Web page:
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Horticulture Identification and Judging Contest


Bill Fountain
Department of Horticulture
University of Kentucky

A quality lawn adds more to a landscape than any other single element. Not only is it beautiful, but it is also functional. A quality lawn is also one of the best examples of our attempt to establish a monoculture (the growing of only one type of plant) while witnessing nature's attempt to return to diversity ("weeds"). The secret to satisfaction and success is to balance what you want with what you really need. Consider what you have to work with, how much work you are willing to do and how much you are willing to spend.

Imagine the perfect lawn. A thick, green carpet of turf makes an attractive setting for the house and is one of the first things that passers-by notice. A smooth, level lawn provides an area for recreational activities such as croquet, volleyball or a game of touch football. On the practical side, turf prevents erosion of soil by wind and water, keeping the home cleaner. Grasses, like other plants, give off water as one of their growth processes. This is called transpiration and will cool the air, making a home cooler.

Turfgrasses are divided into two groups warm season and cool season grasses, based on type of photosynthesis (C3 or C4). Plants with the C4 photosynthetic pathway are those that can grow in hot summer conditions, while those with C3 photosynthetic pathways are not physiologically able to be as effective in hot summer conditions.

Common warm season grasses (C4 photosynthesis) are:

  • Bermudagrass
  • Carpetgrass
  • Centipedegrass
  • St. Augustine
  • Zoysia

Cool season grasses (C3 photosynthesis) are:

  • Bentgrass
  • Bluegrass
  • Fescue
  • Ryegrass




The type of grass selected depends on the climate. Each type has many varieties, some or all of which should not be grown in your area. Most lawns in the southern United States consist of only one type of grass while many lawns in the northern U.S. are a mixture of more than one type. Blends of different types of grass are sometimes recommended. It is important to check with your local Cooperative Extension office for the best varieties for your climate and soil type.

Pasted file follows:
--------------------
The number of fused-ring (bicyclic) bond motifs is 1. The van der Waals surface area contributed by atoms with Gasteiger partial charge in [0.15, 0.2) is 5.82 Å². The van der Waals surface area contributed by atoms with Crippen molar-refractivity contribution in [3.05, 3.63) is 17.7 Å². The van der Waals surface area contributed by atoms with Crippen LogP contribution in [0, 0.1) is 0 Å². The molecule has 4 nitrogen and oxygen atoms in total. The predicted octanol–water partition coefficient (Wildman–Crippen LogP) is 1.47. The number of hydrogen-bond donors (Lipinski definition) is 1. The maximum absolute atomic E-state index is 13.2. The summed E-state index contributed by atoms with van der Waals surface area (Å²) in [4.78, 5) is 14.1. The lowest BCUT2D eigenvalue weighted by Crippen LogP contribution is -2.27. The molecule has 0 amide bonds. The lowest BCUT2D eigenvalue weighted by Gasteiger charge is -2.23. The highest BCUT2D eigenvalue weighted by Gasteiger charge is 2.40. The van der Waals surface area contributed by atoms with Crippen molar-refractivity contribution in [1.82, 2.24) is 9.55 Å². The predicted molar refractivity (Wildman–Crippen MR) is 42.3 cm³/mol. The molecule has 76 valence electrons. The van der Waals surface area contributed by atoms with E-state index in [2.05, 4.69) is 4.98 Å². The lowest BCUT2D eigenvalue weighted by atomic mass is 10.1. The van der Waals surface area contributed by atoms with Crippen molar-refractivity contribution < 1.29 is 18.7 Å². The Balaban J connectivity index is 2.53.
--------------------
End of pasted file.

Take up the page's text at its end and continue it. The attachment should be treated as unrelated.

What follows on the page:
There are three methods of getting a lawn started: solid sodding, seeding and planting small pieces called sprigs or plugs. Some types of grass are started by only one method while there may be a choice with others. Regardless of the method you choose, soil preparation is the same.

It is difficult if not impossible to get a lawn started on a site without topsoil. At the construction stage, it is beneficial to have the contractor push the upper 4-6 inches of soil to one side until building and subsoil grading operations are complete. Use fencing to protect existing trees from heavy equipment. Changing the grade (soil slope) within the drip line (edge of trees or buildings where water drips off) can be fatal. Use tree wells or retaining walls if grade changes are unavoidable. Remove all building materials such as paint cans, bricks, stone, concrete, boards, paper and wire. Do not bury these materials in the subsoil. If the subsoil is poorly drained it may be necessary to install tile drains.

Spread topsoil uniformly over the yard so that there are no low spots. Top soil should be tested and amended as necessary. If it is necessary to add lime, it should be tilled in before the final grade is established. Ground dolomitic limestone should be used when it is available since it contains magnesium in addition to calcium. A well-balanced inorganic fertilizer should be added and raked into the soil. Many soils are deficient in phosphorous, a nutrient important when grasses are being established.

Start with high quality seed or planting material (sprigs, plugs or sod) for best results. Examine the analysis tags on seed packages before you buy. State and federal laws require these tags to give percentages of each grass seed in the container, the percentage of noxious weeds, percent germination of the grass seed and date tested. Amount of pure live seed can be calculated by multiplying the percent germination by the percent of grass seed. It is important that seed be kept cool and dry prior to planting as high temperatures and humidity can lower germination.